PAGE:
At least five people were killed Saturday when debris from a Russian missile hit a building in Kyiv. Meanwhile, Ukraine’s counteroffensive continued in the south, where Deputy Defense Minister Hanna Maliar said Monday that Ukraine had liberated another 6.5 square miles of land from Russian occupation.
But while the chaos engulfing Wagner has not had an immediate battlefield impact on Ukraine’s counteroffensive — the mercenary group left its only front-line engagements around Bakhmut more than a month ago and by last week was not deeply involved in Russia’s defenses — analysts say that in the longer term, the dispute can only hurt Russia.
“The Russian army lost a large and combat-ready unit the size of about a brigade,” Ian Matveev, a Russian military analyst, wrote in a message. “Of course it’ll be important in near future fights in the south.”
A senior Ukrainian official, speaking on the condition of anonymity to discuss a sensitive matter, said Kyiv was waiting to see if the recent chaos in Russia would have an effect on the battlefield. “I expect there will be,” he said, but did not provide further details. “We will see.”
Prigozhin claimed in an audio file released Monday that his troops had rebelled because the majority did not want to be subsumed into the regular Russian military, as had been ordered to occur by July 1. The Russian Defense Ministry announced last month that it would require all soldiers fighting in Ukraine to be contractually bound to it.
Speaking from an unknown location, Prigozhin suggested that the failures of Russia’s military leadership had prompted doubts among his soldiers. “Everyone knows very well from the current situation and their experience during the operation that [Wagner troops joining the Russian military] will lead to a complete loss of combat capability,” he said.
It’s just the latest example of the Wagner chief’s dim view of Russia’s military leaders. Before he accused them of striking his troops in Ukraine last week, which he said Monday had killed 30 of his men, Prigozhin had expanded his public criticisms of the Defense Ministry to include not only operational failures but also an accusation that its leaders had misled Russian President Vladimir Putin on the necessity of the war and that they did so for personal gain.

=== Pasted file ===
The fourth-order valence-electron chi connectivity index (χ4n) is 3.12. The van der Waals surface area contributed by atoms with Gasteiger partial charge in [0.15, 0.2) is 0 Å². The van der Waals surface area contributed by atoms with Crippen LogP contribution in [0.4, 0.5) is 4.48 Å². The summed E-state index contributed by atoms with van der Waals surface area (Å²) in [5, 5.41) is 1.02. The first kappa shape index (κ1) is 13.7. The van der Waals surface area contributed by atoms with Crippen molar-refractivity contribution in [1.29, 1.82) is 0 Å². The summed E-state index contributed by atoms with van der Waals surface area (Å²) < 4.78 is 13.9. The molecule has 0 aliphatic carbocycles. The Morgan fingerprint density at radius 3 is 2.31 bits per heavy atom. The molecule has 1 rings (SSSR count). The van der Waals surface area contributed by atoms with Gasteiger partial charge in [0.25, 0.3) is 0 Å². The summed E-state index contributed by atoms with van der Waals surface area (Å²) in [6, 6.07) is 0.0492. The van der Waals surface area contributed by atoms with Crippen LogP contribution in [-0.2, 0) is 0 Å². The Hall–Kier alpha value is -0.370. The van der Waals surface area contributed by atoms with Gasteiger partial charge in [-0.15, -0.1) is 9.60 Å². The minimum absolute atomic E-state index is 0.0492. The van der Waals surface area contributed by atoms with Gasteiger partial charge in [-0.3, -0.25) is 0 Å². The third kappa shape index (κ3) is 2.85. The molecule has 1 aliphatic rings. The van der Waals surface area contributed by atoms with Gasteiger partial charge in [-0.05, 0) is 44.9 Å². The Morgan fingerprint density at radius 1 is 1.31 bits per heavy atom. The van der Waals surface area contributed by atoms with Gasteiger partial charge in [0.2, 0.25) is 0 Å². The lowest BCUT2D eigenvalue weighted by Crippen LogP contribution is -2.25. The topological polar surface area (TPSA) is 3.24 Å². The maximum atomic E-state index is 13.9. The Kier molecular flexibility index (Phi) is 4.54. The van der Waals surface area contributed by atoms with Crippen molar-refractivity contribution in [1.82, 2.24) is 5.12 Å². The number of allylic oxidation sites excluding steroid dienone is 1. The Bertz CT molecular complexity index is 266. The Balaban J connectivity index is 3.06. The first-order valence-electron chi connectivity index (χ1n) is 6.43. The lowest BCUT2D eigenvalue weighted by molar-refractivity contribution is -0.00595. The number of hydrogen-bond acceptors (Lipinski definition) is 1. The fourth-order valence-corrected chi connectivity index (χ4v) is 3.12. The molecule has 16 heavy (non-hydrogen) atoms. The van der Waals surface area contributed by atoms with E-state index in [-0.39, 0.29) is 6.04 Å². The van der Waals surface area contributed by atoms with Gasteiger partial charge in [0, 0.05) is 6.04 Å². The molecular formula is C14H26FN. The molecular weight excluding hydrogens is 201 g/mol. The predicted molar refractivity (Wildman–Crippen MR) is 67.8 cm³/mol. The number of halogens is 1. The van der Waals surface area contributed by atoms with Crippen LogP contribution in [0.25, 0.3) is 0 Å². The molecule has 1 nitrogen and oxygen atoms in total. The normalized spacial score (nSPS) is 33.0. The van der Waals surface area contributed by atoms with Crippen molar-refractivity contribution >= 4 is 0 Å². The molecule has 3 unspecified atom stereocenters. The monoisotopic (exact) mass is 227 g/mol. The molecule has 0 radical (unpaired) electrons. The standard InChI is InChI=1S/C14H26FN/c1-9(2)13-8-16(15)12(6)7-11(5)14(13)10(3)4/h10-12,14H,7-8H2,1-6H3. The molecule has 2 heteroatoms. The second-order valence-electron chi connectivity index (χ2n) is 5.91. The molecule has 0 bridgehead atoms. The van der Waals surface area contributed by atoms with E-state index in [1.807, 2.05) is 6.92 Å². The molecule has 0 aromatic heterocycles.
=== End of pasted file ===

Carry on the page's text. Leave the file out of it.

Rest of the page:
“Prigozhin expressed concerns regarding the goals of the ‘special military operation’ and the conduct of operations,” said Marie Dumoulin, director of the wider Europe program at the European Council on Foreign Relations. “These concerns are probably shared in parts of the Russian military.”
Ukraine began its long-awaited counteroffensive this month, with much of the fighting concentrated in the southern regions of Zaporizhzhia and Donetsk, where Kyiv hopes to push through southern lines to cut off the “land bridge” that connects mainland Russia to the occupied Crimean Peninsula. Progress has been slow, however, with Ukrainian forces running into lines of trenches, minefields and troops who have had months to prepare.
One thing they are not finding, however, is troops from Wagner. Over the past year, the mercenary group had played a key role in only one place: the battle for the city of Bakhmut in Donetsk.
Though Prigozhin’s high praise for his fighters was exaggerated — in his audio message on Monday, he called them “perhaps the most experienced and combat-ready unit in Russia, and possibly in the world” — the group had earned a reputation as unorthodox but often successful.